I'd be pretty pissed (although routing my data through ssh-pipe to proxy server would be trivial to me) even though my mobile devices are all 480p or less, but then I use my phone as wi-fi hotspot at home to provide connectivity for all my computers... but I'm guessing that in the US just having a data plan doesn't automatically mean you're even allowed to share the connection - It's so much simpler when what you're buying is simply connectivity, plain and simple, and what you do with the connectivity is up to you. Anything else, for me, is horseshit.

Comment Re:We really need some laws against false advertis (Score 1) 92

After a year or more of taking break from slashdot it's kinda funny, though also sad, to see in the very first thread that nothings changed in the way how large number of yanks always willing and eager to defend large corporations right to kick them in the face and surprise bearfuck them :P

I pay 29.90€ a month, and this is prepaid (=more expensive), for unlimited calls/sms/data (4G) - and that means unlimited. Although the speed rarely measures as said 50mbps, it's still mostly fairly good (generally over 30, usually almost 40 & always over 25mbps).

Comment Re:As a Canadian (Score 1) 311

He chose to say he don't see the cost, not the more common (and perfectly easy to understand, yet constantly people choose to not) wording of "it's free", probably because he knew people would choose to think that the writer doesn't understand his paying for it through taxes. He knows there is a cost, and so does everyone using the words "free healthcare" - everyone knows what it means so please people stop knowingly choosing to misunderstand it every chance you get, pretty please.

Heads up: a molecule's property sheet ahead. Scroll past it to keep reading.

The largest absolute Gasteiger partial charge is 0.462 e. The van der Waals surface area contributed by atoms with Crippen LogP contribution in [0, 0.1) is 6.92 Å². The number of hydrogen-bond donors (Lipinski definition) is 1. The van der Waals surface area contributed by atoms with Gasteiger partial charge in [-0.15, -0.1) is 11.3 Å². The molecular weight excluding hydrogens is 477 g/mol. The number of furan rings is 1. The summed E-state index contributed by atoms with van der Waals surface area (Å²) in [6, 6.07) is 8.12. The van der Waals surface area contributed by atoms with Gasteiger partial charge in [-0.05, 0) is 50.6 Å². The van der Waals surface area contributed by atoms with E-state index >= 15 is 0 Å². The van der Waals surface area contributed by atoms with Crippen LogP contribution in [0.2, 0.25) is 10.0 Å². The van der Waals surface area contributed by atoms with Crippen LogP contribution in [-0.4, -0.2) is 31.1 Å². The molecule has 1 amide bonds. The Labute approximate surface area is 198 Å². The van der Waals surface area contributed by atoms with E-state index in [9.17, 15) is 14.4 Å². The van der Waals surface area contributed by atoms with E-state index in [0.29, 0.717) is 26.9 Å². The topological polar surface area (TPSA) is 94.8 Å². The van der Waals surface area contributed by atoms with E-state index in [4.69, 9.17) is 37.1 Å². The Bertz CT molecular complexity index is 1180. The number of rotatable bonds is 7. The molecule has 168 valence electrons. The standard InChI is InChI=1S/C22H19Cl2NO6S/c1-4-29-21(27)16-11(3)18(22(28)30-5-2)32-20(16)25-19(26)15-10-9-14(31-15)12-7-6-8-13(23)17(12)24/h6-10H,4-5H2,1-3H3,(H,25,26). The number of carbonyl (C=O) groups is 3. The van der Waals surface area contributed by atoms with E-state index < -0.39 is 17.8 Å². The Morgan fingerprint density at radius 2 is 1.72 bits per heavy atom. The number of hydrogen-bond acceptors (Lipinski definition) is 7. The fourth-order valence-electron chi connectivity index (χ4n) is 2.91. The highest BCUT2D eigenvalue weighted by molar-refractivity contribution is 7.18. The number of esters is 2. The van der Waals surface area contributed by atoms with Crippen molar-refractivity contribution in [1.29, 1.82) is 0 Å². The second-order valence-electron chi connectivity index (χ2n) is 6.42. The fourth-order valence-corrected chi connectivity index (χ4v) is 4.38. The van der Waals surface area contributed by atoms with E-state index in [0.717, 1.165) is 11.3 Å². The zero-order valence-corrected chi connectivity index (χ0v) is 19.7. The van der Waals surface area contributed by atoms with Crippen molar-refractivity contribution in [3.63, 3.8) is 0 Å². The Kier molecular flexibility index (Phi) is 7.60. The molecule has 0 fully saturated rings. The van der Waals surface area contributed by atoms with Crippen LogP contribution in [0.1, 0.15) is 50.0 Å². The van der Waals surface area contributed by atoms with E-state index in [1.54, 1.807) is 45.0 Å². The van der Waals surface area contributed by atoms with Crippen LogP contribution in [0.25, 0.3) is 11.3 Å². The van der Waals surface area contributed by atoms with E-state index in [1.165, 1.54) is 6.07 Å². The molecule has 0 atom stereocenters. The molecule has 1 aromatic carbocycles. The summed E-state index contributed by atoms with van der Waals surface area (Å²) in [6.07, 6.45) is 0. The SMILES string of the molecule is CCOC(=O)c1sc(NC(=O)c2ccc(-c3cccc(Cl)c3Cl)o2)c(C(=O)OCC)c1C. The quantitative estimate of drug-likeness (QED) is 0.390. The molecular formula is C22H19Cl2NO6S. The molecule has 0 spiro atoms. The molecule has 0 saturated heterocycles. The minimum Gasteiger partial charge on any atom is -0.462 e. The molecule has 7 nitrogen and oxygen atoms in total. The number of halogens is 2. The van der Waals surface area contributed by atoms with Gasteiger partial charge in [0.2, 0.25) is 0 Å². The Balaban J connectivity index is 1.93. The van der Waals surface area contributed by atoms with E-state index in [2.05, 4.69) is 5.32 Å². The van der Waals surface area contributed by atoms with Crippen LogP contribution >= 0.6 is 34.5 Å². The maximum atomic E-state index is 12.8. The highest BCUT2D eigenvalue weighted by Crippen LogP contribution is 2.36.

Comment Re:So this kills AdBlock and NoScript, right? (Score 1) 152

Firefox is the slowest, least memory efficient browser out there. It regularly breaks several GB of memory after only a day's use. In fact, Firefox is already up to nearly 3GB of memory use, which is somewhat worrying for a 32-bit process. Looks like I'm going to have to quit and restart after this comment.

I've actually never witnessed this, but I hear it so often I'm beginning to believe the issue exists - but perhaps only for the Windows version. The few times I've had to use windows in the past few years has given me the experience that all browsers tend to be rather sluggish on it... oh well, that's what you get for using subOS. Oh, and I keep Firefox running for days, even weeks, and have generally around 100 tabs open at any time. There was a time when my average was closer to or even over 200 tabs, and back then I had only 512MB's of RAM - yet I have no idea what this memory use issue so many talk about is.

Comment Re:Open source = amateur hour (Score 1) 37

Not seeing what kind of mess the source code is may help some people sleep. Having identified one security breach since I moved from proprietary OS to open source one in 2002, leading to less than a percent of any and all applications I use being proprietary, and that breach was because of a bug in wordpress and compromised only my web server, really helps me sleep better. Before that breaks were normal - yet I didn't even run any server software meant to be accessed from outside back then.